NSA to axe 90 per cent of system administrators in wake of Prism scandal

Automation hailed as key to ending leaks.

Keith Alexander, the director of the US National Security Agency (NSA) has announced the organisation is to eliminate around 90 per cent of its system administrators in an effort to beef up data security.

The announcement was made at a cyber security conference in New York, after former analyst Edward Snowdenleakedclassified documents about NSA spying programmes to the press - although the whistleblower was not mentioned by name.

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No one has wilfully or knowingly disobeyed the law, or tried to invade your civil liberties.

"What we're in the process of doing not fast enough is reducing our system administrators by about 90 per cent," said Alexander.

This will greatly reduce the number of people with access to highly sensitive information and in turn reduce the likelihood of further breaches, he added.

If successful, the process, which will be facilitated by greatly increasing levels of automation, will cut down the number of administrators from 1,000 to just 100.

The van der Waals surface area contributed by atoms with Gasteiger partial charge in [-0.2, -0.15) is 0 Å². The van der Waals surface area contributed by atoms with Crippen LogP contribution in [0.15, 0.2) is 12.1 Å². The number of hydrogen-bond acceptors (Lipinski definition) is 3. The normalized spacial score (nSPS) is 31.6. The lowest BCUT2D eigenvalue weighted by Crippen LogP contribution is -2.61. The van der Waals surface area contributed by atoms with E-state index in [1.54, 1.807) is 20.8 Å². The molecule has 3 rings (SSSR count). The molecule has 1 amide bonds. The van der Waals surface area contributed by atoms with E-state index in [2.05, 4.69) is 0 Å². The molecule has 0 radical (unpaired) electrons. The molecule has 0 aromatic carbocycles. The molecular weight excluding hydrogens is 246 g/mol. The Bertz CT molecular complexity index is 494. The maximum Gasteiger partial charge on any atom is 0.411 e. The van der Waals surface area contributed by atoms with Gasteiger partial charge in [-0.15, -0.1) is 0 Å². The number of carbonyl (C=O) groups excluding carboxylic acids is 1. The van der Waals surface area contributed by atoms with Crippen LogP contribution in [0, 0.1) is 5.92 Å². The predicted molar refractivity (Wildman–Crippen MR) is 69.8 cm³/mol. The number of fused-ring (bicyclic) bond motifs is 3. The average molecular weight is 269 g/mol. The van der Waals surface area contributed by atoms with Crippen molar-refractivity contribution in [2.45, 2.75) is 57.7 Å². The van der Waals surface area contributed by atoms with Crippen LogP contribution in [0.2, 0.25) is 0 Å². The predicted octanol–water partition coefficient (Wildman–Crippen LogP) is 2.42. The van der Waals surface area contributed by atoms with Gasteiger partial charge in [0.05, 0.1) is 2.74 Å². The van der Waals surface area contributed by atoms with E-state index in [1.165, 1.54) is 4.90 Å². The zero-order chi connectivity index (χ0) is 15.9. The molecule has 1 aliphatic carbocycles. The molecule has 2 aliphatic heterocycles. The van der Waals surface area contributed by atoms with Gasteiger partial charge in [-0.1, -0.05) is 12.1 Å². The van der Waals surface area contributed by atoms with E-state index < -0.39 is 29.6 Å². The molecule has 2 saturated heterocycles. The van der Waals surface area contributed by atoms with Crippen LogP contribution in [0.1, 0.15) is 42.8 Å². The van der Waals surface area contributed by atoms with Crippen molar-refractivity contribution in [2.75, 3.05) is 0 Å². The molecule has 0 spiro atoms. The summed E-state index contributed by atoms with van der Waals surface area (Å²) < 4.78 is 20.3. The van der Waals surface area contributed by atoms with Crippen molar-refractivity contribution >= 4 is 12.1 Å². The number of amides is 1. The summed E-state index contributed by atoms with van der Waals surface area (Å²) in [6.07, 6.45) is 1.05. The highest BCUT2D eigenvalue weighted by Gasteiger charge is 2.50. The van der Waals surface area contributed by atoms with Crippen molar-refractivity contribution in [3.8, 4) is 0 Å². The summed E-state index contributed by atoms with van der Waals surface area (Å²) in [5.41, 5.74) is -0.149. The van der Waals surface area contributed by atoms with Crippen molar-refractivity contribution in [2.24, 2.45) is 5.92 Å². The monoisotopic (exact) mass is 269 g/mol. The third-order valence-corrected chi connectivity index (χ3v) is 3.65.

"[Until now] we've put people in the loop of transferring data, securing networks and doing things that machines are probably better at doing," said Alexander.

Automation, he claimed, would make the NSA's networks "more defensible ... more secure [and faster]".

Alexander has also suggested making it compulsory for at least two people to be present before certain data can be accessed on the agency's systems.

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He also rounded off his presentation by defending the behaviour of the NSA and claiming the agency's actions had been grossly mischaracterised by the press.

"No one has wilfully or knowingly disobeyed the law, or tried to invade your civil liberties or privacies. There were no mistakes like that at all," he said.

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